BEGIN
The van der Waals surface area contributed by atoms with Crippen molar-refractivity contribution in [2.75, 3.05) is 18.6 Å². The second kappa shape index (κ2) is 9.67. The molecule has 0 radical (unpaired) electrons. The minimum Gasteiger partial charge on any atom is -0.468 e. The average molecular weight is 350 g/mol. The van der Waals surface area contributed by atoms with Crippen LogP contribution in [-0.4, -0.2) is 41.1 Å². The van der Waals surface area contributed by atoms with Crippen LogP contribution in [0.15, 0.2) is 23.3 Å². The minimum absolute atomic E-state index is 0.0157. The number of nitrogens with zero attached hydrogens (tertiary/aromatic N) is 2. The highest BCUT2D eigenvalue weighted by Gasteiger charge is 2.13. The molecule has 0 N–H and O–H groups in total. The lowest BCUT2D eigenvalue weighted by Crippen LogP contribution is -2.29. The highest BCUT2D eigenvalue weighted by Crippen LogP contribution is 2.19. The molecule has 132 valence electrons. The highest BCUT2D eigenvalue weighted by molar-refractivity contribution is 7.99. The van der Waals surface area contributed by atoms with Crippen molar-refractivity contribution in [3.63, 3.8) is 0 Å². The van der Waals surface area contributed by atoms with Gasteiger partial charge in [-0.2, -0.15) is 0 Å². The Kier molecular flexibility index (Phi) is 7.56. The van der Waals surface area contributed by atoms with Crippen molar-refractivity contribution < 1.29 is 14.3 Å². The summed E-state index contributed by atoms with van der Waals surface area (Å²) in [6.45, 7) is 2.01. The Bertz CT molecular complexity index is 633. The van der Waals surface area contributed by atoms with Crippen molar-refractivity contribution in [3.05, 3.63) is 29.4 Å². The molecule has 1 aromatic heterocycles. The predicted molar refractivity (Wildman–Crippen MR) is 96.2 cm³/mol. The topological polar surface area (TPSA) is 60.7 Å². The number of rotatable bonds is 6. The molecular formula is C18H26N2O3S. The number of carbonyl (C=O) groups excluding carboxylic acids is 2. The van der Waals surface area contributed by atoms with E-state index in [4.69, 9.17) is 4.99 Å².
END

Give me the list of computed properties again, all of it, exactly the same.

The van der Waals surface area contributed by atoms with Crippen molar-refractivity contribution in [2.75, 3.05) is 18.6 Å². The second kappa shape index (κ2) is 9.67. The molecule has 0 radical (unpaired) electrons. The minimum Gasteiger partial charge on any atom is -0.468 e. The average molecular weight is 350 g/mol. The van der Waals surface area contributed by atoms with Crippen LogP contribution in [-0.4, -0.2) is 41.1 Å². The van der Waals surface area contributed by atoms with Crippen LogP contribution in [0.15, 0.2) is 23.3 Å². The minimum absolute atomic E-state index is 0.0157. The number of nitrogens with zero attached hydrogens (tertiary/aromatic N) is 2. The highest BCUT2D eigenvalue weighted by Gasteiger charge is 2.13. The molecule has 0 N–H and O–H groups in total. The lowest BCUT2D eigenvalue weighted by Crippen LogP contribution is -2.29. The highest BCUT2D eigenvalue weighted by Crippen LogP contribution is 2.19. The molecule has 132 valence electrons. The highest BCUT2D eigenvalue weighted by molar-refractivity contribution is 7.99. The van der Waals surface area contributed by atoms with Crippen molar-refractivity contribution in [3.63, 3.8) is 0 Å². The van der Waals surface area contributed by atoms with Gasteiger partial charge in [-0.2, -0.15) is 0 Å². The Kier molecular flexibility index (Phi) is 7.56. The van der Waals surface area contributed by atoms with Crippen molar-refractivity contribution < 1.29 is 14.3 Å². The summed E-state index contributed by atoms with van der Waals surface area (Å²) in [6.45, 7) is 2.01. The Bertz CT molecular complexity index is 633. The van der Waals surface area contributed by atoms with Crippen molar-refractivity contribution in [3.05, 3.63) is 29.4 Å². The molecule has 1 aromatic heterocycles. The predicted molar refractivity (Wildman–Crippen MR) is 96.2 cm³/mol. The topological polar surface area (TPSA) is 60.7 Å². The number of rotatable bonds is 6. The molecular formula is C18H26N2O3S. The number of carbonyl (C=O) groups excluding carboxylic acids is 2. The van der Waals surface area contributed by atoms with E-state index in [4.69, 9.17) is 4.99 Å².